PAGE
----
RANDOM LAKE - On a Wednesday morning in Cascade, a pair of high schoolers follow hunting dogs through a long field.
Pheasants have been planted in the field. When the dogs see one, they pause, tense and point. Then, they pounce to flush it out, Jacob Pannier, a Random Lake High School sophomore, described.
“As soon as you see that shot, you have to take it,” Pannier said.
On their run, he and his partner hit one pheasant. The dogs retrieved it.
“They do most of the work. It’s nice to see them work,” Pannier said with a smile.
Pannier was one of about 30 students Random Lake High School life sciences teacher Natalie Weeks took out for a day of five-stand shooting and pheasant hunting last week. The day was the culmination of the hunter safety unit of Weeks’ American Wilderness Science class.
In the class, students learn about land management, animal management, wildfires, federal land use, archery and survival skills, in addition to getting certified in hunter safety.
The class may be the only one of its kind in the state, Weeks said.
“I don’t know any courses that go as in-depth and then take the kids out for a full day of shooting and actually hunting,” she said.
“A lot of these kids have never handled a firearm up until this point, and to be able to teach them to use it safely, I think, is a life-skill.”
Weeks did not grow up hunting, but started going in high school when someone introduced her to it. It’s exciting to give her students the same opportunity and take some out hunting for their very first time, she said.
“I think it is very important to know where your food comes from, and that’s the angle I take with it — being responsible and ethical,” Weeks said.
Weeks has raised awareness of conservation since joining the Random Lake High School staff and started an annual conservation fair to raise money for her students’ day at Highlands Hunt Club, school principal Susan McDonald said.
The Wisconsin Chapter of Safari Club International also gives the class a large grant every year so the students can shoot and hunt for free. The experience would otherwise be $200 to $300 per person, Weeks said.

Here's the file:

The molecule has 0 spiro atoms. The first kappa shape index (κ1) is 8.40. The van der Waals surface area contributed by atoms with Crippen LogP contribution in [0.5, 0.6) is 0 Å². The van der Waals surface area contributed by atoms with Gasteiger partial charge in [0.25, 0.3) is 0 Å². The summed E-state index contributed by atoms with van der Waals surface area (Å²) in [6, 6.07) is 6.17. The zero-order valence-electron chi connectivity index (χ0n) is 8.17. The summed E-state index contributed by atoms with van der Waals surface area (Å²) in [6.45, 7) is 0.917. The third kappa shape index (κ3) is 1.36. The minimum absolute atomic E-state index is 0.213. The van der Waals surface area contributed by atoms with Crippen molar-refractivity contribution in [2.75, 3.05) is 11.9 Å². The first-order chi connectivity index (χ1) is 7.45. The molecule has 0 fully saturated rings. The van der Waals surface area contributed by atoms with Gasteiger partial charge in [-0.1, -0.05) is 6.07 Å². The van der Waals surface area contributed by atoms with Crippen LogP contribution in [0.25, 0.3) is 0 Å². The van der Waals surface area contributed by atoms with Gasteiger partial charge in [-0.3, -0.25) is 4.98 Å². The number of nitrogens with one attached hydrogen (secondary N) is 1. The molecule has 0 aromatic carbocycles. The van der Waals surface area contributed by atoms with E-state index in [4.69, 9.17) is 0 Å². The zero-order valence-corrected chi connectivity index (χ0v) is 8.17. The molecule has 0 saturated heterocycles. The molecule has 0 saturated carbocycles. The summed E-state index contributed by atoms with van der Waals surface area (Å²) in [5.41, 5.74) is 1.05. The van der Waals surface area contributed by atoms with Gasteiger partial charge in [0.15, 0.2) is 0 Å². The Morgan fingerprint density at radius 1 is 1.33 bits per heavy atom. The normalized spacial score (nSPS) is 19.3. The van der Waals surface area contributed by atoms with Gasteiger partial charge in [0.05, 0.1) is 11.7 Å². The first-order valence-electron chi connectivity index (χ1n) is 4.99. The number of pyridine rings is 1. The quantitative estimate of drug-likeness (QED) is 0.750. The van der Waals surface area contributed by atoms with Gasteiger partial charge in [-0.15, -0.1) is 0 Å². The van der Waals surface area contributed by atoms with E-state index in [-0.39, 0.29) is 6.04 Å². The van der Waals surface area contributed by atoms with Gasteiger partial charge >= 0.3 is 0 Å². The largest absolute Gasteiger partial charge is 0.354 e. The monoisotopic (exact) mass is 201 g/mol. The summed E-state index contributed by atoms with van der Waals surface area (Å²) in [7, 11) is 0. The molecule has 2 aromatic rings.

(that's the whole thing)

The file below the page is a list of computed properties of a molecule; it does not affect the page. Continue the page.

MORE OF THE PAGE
Wisconsin teacher brings hands-on, outdoors learning to a new level
Weeks has brought science programming in Random Lake School District to a “different level” by introducing classes such as the wilderness course and other outdoors courses, McDonald said.
Weeks has also been collaborating with middle and elementary school teachers to incorporate outdoor education in their classes, and she spearheaded writing a grant to develop an outdoor classroom, McDonald said.
“She really is a creative and innovative teacher and likes to think outside the box,” McDonald said. “She is all about getting students immersed in the different topics they’re learning about.”
In the wildfire science unit of the wilderness course, for example, students make models of fire regimes and light them on fire.
“The kids have fun doing that, but they’re learning at the same time,” Weeks said.
“The first time I taught this class, I thought, we should teach kids about trees!” Weeks said. “Well, kids don’t get very excited about trees. But fire, now that’s something that kids get excited about. So I decided to teach forestry through the lens of fire.
“I went to a high school that was very lecture based, and … I don’t pay attention that way,” she said. “Of course, there are some times when you have to lecture as a teacher. I feel the kids get more out of it from doing those hands-on activities.”
David Sanfelippo, a junior in the wilderness course, said Weeks understands how he learns.
“I have ADHD, so I think of things differently. She gets that,” he said.
“(Hunting) today is definitely the most fun I’ve had,” he said, sitting in the dimly-lit eating area of Highlands Hunt Club. “But we always do a lot of going outside, maybe 70% of our time is outside. We practiced tracking deer, built forts, things like that.”
Lizzy Pieper, a senior, said the hands-on learning that gets students up and moving sets the wilderness class apart.
“I like the active aspect of it," she said. "You collaborate with others, and you also learn everyday life skills.”
‘I was always a tomboy … I love being able to be a little bit of that role model’
Abby Borchardt, a senior, said it makes a difference to have a female teacher running the wilderness course.
“Mrs. Weeks is awesome,” Borchardt said. “She’s like, not afraid of anything, and I feel like it teaches us girls especially that you can do anything a guy can do type mentality,” Borchardt said.
“It builds your character because her character is so much ‘be yourself’ type thing.”
It was mostly boys who took the wilderness class when Weeks started teaching it five years ago, she said. But over time, the number of boys in her class has remained about the same while the number of girls taking the class “goes up and up,” she said.
“I was always a tomboy and kind of a rough-and-ready type of person, and I love being able to be a little bit of that role model for some of my female students,” Weeks said. “And even for a lot of my male students, to see that, yeah, girls can get down and dirty with the best of them. … It’s something that’s very important to me.”
This article originally appeared on Sheboygan Press: Random Lake, Wisconsin, students go hunting with guns in unique class